Please tell us more of Hitler's weird brain.
The Earl of Greed would appear again in Wonder Woman #5 and then would disappear until 1978, when he would appear briefly in DC Special #9, which focused on Wonder Woman.  He would not be seen again.

Next up is the Duke of Deception, who had better staying power than his brethren.  The Earl having failed him, Mars turns to the Duke to capture Wonder Woman.  The Duke sets a plot in motion using his lie factory (somehow presaging the political and news climate of today), populated by slaves who work all day to create fake news.  The Duke, who for reasons of his own brings a Wonder Woman body with him that he can wear when he wants, manages to frame Wonder Woman for murder, which sets her up to be captured by the Duke's agents, during which Diana is tied up and has her mouth and eyes taped shut.  She escapes of course, and thwarts the Duke, who is now disguised as a Japanese general, partly by putting Etta Candy's astral form in the extra Wonder Woman body.  No one can claim that these Wonder Woman stories weren't imaginative.

This is the backroom at Alex Jones's office, right?
The Duke would appear in several more stories than his fellow lieutenants, including a few stores from the 1970s.  He has not appeared since Wonder Woman's reboot after Crisis on Infinite Earths.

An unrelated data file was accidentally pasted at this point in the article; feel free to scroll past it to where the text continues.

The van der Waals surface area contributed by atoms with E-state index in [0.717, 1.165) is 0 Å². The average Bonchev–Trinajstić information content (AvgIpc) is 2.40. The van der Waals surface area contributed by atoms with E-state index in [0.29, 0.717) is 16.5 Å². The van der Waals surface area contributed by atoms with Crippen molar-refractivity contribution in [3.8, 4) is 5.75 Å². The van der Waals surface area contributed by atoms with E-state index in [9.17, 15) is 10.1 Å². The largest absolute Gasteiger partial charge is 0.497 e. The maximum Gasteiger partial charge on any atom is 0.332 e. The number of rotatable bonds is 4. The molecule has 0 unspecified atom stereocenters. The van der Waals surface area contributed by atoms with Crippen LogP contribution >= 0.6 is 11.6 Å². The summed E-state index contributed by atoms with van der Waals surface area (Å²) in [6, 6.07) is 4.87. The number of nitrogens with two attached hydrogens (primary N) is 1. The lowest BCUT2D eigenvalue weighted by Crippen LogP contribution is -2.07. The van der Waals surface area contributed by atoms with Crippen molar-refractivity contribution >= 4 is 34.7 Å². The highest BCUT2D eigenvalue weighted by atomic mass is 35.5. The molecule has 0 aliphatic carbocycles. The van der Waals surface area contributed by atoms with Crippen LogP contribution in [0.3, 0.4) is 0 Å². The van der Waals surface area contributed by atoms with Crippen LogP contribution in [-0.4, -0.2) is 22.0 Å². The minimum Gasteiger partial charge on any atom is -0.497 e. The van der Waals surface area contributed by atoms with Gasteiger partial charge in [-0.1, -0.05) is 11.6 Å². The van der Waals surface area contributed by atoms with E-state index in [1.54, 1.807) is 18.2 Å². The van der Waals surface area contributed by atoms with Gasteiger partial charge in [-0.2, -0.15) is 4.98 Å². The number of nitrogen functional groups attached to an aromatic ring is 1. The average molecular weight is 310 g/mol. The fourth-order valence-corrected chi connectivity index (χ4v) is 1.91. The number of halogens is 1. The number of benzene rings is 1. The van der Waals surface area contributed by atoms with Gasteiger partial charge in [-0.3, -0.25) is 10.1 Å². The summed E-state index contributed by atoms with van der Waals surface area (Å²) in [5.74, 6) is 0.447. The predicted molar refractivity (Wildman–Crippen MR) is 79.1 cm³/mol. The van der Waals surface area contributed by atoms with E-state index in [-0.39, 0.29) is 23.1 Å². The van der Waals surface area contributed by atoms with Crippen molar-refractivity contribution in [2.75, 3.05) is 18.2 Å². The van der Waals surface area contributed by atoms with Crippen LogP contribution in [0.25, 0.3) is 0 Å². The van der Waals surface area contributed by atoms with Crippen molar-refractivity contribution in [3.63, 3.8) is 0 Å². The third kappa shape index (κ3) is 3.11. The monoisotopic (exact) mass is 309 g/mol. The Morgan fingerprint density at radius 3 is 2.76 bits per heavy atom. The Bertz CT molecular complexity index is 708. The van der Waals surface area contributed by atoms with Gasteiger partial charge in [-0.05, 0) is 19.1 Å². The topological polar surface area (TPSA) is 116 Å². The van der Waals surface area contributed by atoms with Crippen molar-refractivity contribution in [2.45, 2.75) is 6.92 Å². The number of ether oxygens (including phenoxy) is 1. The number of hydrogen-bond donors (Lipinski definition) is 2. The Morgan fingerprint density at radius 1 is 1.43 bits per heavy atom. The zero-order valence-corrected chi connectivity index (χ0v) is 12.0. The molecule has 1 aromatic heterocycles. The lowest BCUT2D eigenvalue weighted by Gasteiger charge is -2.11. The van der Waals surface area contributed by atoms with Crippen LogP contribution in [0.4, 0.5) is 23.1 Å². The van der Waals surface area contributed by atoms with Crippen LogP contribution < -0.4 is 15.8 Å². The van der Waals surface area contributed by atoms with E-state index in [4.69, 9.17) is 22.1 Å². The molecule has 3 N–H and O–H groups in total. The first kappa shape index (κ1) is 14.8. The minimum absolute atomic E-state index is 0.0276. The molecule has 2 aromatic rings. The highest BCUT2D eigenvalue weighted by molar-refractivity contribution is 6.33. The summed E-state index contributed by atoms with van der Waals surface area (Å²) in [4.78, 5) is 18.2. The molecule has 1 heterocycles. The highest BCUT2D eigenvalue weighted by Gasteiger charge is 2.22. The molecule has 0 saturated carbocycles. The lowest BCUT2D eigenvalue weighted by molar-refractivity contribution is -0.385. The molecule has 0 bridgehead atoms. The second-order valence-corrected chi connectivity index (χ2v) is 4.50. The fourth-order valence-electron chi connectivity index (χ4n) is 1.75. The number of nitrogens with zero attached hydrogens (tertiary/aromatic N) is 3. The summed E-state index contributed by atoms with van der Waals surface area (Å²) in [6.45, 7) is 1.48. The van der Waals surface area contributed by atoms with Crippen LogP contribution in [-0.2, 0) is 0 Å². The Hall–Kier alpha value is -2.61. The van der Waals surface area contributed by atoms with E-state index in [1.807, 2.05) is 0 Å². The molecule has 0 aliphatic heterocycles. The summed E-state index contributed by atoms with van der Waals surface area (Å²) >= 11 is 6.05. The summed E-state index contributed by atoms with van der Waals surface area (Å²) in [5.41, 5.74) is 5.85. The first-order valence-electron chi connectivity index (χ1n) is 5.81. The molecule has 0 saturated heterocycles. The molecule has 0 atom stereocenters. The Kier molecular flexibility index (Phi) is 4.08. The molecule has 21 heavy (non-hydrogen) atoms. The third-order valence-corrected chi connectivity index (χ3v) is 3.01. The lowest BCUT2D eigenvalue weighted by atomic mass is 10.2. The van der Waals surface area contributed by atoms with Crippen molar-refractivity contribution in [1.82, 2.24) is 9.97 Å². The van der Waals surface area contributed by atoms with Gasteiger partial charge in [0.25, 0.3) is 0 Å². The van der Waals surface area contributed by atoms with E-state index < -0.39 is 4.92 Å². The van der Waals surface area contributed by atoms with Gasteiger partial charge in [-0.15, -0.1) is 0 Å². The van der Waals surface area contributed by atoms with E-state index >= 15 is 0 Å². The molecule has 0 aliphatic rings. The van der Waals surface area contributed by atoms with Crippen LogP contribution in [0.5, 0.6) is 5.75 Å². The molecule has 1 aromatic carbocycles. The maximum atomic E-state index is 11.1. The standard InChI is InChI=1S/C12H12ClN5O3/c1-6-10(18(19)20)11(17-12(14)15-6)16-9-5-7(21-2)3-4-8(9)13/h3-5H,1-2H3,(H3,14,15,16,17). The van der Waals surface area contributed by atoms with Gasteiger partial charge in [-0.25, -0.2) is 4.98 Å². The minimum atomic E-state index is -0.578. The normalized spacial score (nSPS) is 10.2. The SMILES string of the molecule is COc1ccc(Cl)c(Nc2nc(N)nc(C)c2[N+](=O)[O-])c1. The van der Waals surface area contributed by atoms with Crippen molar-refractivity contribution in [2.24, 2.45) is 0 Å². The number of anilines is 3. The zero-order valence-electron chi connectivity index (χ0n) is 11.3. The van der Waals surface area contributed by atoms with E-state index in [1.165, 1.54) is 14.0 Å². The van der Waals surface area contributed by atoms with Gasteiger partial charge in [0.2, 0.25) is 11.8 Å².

His two peers having failed, it's Lord Conquest's turn next, and just as the Earl of Greed roped Hitler into his plot and the Duke of Deception hovered around Hirohito, Lord Conquest manipulates Mussolini to his ends.  Il Duce recruits Mammotha, an eight foot tall giant, to help in his plot to capture Wonder Woman, and just for good measure, Lord Conquest takes over the giant's body.  Mammotha puts on a display of strength and goads Diana into fighting him.  She beats him, but it was all a ruse to lure her unsuspectingly into a trap, which she falls for and, of course, gets chained up.  She is brought to Mars to become a slave, but is rescued by... you guessed it, Etta Candy.  She and the other prisoners escape and she defeats Mars, burning down his palace.  Oddly, that does little to end the war.

It's just not a Marston WW story without a bit of bondage.
Lord Conquest appeared in the same issues as the Earl of Greed.  He's not been seen since 1978.

Wonder Woman #2 features one final bonus, a two page war bond ad that shows how buying war bonds helps keep warfighters healthy, warm, and ready to kill the enemy.